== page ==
The Black Vote: Purpose & Power

The right to vote is one of the most cherished rights of citizenship and is the basis of most democratic societies. For Blacks, the right to vote was won as the result of human sacrifice and agonizing struggles by our forefathers. Throughout our history, black voters have unwittingly served as political ping pong balls.

Initially, our historical allegiance was to the party of Lincoln, who at that time, pushed important black issues- liberation, voting rights, civil rights- and supported black politicians during the postbellum Reconstruction Period. Years of disappointment and ultimately disenfranchisement by the party prompted a mass migration to the Democratic Party, where the righteous among their ranks fought tirelessly to further our cause of Civil Rights. For over 50 years now, blacks have monolithically voted for the Democratic Party. Some argue that this strong allegiance has done us a disservice because with the black vote secured, democrats haven't had the pressure of earning our votes by effectively addressing our interests.

Votes are rarely symbolic. Ideally, people vote for the candidate or the party they believe will look out for them and make it most possible for them to succeed. The Democratic Party purports to champion Black American issues; however African Americans continue to experience a disproportionate amount of poverty, incarceration, and unemployment under Democratic leadership. In a recent interview with The Daily Beast, Pastor Corey Brooks of New Beginnings Church in Chicago revealed that he is a part of a growing group of African Americans that feel like the Democratic Party has abused their loyalty questioning, “How can our neighborhoods be doing so awful and so bad when we’re so loyal to this party who’s in power?” He concluded it as, “…a matter of them [Democrats] taking complete advantage of our vote.”

Voting is an expression of hope, a belief that our input into the system will yield social dividends. Without hope, people doubt anything they say or do will change the system for the better or for their benefit. Black people have become disillusioned with the political process (albeit for a good reason) and as a whole, have stopped viewing going to the polls as a priority, after decades of their needs being ignored.

Low voter turnout is highest in black poverty stricken areas and politicians have increasingly begun to favor the interest the wealthiest members of society. In 2014, the Pew Research Center found the United States to be more unequal than most of its developed world counterparts with the highest level of income inequality among advanced nations.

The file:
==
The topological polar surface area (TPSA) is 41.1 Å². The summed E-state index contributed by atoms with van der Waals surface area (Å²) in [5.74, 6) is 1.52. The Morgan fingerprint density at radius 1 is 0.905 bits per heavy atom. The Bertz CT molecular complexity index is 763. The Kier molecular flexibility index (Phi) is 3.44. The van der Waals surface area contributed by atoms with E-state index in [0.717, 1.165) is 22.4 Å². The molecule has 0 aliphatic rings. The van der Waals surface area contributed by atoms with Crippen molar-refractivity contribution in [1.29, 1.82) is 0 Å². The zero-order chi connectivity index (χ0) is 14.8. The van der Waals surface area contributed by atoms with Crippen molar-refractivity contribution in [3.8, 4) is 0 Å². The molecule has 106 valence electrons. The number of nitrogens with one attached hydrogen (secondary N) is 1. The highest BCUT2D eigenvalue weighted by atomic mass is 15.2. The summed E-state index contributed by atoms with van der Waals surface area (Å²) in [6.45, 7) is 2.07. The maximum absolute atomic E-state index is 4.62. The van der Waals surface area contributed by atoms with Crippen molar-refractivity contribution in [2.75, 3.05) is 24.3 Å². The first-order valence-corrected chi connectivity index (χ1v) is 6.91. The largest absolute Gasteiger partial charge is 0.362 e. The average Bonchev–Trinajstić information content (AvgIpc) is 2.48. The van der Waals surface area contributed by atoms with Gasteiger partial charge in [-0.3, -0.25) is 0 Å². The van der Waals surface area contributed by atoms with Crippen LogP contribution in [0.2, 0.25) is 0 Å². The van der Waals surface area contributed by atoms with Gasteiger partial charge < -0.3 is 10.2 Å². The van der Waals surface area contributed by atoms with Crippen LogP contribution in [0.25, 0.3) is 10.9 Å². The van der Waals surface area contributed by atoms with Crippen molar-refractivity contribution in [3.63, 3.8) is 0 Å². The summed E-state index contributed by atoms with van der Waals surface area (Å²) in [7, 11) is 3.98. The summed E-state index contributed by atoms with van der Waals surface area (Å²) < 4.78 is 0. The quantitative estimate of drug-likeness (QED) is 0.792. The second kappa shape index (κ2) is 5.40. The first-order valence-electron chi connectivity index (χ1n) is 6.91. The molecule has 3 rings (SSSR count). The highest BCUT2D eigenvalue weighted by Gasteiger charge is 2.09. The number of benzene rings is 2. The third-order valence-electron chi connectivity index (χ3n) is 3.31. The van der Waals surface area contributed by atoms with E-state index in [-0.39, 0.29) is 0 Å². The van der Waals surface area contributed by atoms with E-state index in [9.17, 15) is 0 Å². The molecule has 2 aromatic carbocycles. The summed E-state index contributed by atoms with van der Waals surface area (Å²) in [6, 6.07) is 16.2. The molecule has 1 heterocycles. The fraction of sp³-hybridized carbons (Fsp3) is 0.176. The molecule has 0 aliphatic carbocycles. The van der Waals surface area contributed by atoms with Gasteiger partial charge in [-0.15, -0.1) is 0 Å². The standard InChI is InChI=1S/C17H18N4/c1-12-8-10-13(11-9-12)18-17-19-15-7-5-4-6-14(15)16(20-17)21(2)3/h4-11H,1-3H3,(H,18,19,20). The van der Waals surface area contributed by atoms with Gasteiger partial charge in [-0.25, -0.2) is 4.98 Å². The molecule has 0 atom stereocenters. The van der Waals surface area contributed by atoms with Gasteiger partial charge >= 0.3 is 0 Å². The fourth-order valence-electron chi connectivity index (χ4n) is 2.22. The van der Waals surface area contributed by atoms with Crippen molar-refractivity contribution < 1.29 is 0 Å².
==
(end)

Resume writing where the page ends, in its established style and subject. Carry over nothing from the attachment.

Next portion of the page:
Martin Giles of the Princeton University Press believes that economic inequality translates into political inequality stating "politicians are overly responsive to a small affluent group" implying that each process feeds into the other. Policies that are directed toward promoting the interests of the affluent are "likely to further enhance the political influence of this group, and on the flip side, people who are not members of the affluent group may become less engaged with politics, and are considerably less likely to vote".

As we enter into an upcoming presidential election year, it is more imperative than ever that we re-evaluate the purpose and the power of the black vote. Questions to address are: Has our one dimensional allegiance to a single party effectively served the interest of Black Americans? Has simply participating in the process created smarter, empowered individuals who better understand how to make democracy for themselves? Or will Black people continue to lack social and economic justice no matter which party wins their vote?

The United States has become one of the most advanced countries in the world, yet we have the highest levels of inequality for minorities. Opinions aside, one thing has become indisputably clear- Black Americans could significantly benefit if both parties were forced to compete for their votes.

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